3 innovation execs weigh in
With Amazon and Optum both expanding into telehealth, some hospitals and health systems are looking at the disruptors for inspiration and potential partnerships.
In March, Amazon unveiled plans to expand its virtual medical service Amazon Care for its employees in all 50 states and Washington, D.C. The retail giant is aiming for the expansion to take effect this summer and is also offering the telemedicine services to other employers later this year.
Following Amazon Care’s initiative, Optum in April announced its new virtual care product, named Optum Virtual Care. The company’s leaders said during UnitedHealth Group’s first quarter 2021 earnings call April 15 that the new product has been deployed in all 50 states.
So where does this leave hospitals? Becker’s Hospital Review asked three digital and innovation executives at health systems across the U.S. how they think Amazon Care and Optum’s recent expansions will affect hospital virtual care.
Editor’s note: Responses have been lightly edited for clarity and length.
Questions: What do Amazon and Optum’s recent telehealth ventures mean for hospital telemedicine strategies? Have they affected your initiatives or strategies surrounding virtual care at your organization?
Jennifer Doorly Magaziner. Senior Director of Strategy and Digital Innovation at Boston Children’s Hospital. Optum and Amazon‘s national telehealth expansions remind us that if a hospital is using telehealth to replicate their current care model, they are missing the mark. These players have scale and integration points across the care continuum, and the tech and analytics to draw insights on their members’ health, habits and needs. We know that the lifesaving pediatric care and clinical innovation we provide is not easily replicated, but we also know that we need to continue to partner with disrupters ourselves. These partnerships not only enable us to reach more patient families in need – they push our thinking and drive our internal innovation efforts as well.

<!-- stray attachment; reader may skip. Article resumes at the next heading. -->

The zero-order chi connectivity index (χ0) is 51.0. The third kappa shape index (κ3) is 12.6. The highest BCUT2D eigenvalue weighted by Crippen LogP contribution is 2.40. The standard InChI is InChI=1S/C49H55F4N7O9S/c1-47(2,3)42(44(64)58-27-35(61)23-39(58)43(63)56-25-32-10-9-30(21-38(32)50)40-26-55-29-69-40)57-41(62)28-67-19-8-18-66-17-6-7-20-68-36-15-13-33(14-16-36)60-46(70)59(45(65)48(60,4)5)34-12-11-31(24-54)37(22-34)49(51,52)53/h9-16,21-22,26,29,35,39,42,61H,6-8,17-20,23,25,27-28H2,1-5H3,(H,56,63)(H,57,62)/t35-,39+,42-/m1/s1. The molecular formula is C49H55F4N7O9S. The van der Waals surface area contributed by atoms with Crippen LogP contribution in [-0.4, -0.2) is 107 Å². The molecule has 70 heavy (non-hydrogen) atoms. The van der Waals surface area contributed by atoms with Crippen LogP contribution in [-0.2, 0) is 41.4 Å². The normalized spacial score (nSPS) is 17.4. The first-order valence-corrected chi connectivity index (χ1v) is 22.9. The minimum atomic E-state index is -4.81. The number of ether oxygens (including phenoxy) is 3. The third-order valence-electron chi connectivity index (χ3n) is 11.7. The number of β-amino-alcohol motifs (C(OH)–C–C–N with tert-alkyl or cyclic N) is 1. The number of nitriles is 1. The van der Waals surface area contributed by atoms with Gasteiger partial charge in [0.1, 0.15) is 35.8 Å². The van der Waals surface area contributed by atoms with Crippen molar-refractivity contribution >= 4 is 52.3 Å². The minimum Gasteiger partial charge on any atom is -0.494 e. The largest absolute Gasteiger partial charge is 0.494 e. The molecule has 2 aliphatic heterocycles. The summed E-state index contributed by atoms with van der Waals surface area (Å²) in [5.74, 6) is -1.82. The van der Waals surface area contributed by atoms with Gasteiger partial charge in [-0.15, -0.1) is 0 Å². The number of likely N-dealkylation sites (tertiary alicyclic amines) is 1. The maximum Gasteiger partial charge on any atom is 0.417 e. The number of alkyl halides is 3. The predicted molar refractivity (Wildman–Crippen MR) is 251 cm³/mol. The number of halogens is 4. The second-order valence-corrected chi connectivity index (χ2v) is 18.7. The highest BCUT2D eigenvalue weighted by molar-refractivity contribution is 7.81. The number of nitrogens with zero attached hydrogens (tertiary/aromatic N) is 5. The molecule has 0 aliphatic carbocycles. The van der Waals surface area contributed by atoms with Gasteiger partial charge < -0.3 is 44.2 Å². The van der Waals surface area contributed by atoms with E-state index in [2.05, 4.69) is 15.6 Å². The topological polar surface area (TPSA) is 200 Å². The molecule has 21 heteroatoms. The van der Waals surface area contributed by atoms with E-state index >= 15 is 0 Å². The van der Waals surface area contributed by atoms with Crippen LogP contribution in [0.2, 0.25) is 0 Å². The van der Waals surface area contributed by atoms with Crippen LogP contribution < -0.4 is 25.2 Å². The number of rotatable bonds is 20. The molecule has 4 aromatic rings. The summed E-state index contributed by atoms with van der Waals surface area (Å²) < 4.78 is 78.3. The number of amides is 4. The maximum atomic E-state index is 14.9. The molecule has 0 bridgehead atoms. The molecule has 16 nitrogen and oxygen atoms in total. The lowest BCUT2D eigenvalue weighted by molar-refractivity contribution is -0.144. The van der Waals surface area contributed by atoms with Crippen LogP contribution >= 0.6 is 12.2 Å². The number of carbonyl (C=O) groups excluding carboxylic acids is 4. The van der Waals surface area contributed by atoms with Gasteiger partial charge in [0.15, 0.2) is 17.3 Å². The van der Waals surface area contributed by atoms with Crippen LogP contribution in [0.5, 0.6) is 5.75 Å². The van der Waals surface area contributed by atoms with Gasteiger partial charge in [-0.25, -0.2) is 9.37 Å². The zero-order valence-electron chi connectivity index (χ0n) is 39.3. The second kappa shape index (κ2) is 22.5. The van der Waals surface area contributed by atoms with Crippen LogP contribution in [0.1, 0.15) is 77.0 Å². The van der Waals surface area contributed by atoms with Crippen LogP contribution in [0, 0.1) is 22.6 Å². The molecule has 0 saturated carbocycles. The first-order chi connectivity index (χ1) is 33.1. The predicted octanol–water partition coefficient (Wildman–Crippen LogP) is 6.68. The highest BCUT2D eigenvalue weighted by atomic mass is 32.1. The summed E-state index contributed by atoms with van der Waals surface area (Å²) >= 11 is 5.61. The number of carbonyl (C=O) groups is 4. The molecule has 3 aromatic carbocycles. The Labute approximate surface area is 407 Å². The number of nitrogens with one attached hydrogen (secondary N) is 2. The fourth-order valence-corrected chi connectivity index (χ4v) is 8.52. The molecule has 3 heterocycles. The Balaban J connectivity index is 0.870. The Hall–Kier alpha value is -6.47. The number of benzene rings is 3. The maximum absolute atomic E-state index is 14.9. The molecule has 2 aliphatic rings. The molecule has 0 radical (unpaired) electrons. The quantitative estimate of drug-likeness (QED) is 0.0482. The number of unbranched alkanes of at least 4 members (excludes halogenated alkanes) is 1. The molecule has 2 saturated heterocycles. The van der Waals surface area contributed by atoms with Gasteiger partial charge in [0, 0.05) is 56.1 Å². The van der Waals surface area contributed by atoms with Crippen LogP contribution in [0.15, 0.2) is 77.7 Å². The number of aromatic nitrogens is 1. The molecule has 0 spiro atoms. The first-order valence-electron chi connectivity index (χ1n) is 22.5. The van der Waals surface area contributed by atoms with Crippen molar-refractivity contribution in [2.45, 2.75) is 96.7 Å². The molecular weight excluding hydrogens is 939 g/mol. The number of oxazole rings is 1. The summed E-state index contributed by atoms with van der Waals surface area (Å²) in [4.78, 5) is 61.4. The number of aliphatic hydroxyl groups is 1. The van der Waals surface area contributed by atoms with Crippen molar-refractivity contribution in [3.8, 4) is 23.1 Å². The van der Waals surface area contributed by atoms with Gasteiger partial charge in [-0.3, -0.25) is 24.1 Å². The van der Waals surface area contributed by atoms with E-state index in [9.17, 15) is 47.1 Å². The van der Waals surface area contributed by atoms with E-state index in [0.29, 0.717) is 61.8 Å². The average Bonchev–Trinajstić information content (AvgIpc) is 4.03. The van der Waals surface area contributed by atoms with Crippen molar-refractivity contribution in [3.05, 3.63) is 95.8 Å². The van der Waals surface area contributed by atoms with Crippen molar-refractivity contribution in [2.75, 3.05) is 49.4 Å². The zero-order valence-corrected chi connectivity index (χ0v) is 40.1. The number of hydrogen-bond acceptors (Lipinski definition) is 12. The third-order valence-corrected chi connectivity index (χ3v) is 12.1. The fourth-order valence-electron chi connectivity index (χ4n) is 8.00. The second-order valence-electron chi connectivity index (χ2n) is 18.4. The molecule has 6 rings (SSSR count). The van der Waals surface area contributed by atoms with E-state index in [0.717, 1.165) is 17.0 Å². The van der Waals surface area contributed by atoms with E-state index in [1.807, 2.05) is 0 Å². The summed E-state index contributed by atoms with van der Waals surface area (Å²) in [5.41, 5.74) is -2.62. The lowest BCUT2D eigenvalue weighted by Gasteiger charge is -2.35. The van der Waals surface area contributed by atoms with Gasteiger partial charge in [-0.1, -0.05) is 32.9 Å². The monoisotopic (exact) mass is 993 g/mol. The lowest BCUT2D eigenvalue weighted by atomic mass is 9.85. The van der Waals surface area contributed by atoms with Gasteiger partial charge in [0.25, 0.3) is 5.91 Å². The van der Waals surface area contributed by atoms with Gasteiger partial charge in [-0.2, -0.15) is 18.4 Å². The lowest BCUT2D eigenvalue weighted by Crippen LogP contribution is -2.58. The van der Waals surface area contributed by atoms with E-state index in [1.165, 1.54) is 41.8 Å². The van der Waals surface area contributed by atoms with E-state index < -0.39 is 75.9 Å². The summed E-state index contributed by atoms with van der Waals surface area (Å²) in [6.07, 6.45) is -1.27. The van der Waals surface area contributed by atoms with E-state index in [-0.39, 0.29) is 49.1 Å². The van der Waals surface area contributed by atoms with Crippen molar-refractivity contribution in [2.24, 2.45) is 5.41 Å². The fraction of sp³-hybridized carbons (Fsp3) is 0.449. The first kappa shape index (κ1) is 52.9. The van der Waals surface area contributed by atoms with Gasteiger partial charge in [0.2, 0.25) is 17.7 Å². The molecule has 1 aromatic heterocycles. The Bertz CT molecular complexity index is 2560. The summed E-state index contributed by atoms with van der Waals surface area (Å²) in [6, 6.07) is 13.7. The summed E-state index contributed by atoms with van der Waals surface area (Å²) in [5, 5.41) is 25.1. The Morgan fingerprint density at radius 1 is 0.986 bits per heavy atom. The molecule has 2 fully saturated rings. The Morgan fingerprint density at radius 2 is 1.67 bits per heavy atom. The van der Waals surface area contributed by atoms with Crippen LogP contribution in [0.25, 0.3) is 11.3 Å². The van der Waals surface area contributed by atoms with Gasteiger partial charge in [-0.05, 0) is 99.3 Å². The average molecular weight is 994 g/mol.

Nick Patel, MD. Chief Digital Officer at Prisma Health (Columbia, S.C.). External disrupters can serve as accelerators instead of threats if you have the right organizational support to grow your digital health strategy in an agile way. Healthcare routinely doesn’t move at the speed of business. Healthcare is hard, and no one group has figured it out. Health systems need to learn from these disruptors and on occasion even partner with them.
Richard Zane, MD. Chief Innovation Officer at UCHealth (Aurora, Colo.). Amazon and Optum’s entrance into telehealth is expected, perhaps reaffirming but not particularly threatening or consequential in and of itself. The most important questions are: what’s next; what is connected, what will be connected and how does it bridge the void between virtual and bricks and mortar, synchronous and asynchronous care and communication? Where do remote patient monitoring, device integration, prescriptive intelligence and human adjudication become intertwined, and how does this help patients navigate the maze of healthcare? And can this improve access, efficiency and quality while reducing cost? That would be something. Connecting a patient with a provider via a smartphone, tablet or computer is not the promise of virtual health.
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Employee benefits tech firm Accolade to acquire virtual care startup for $450M
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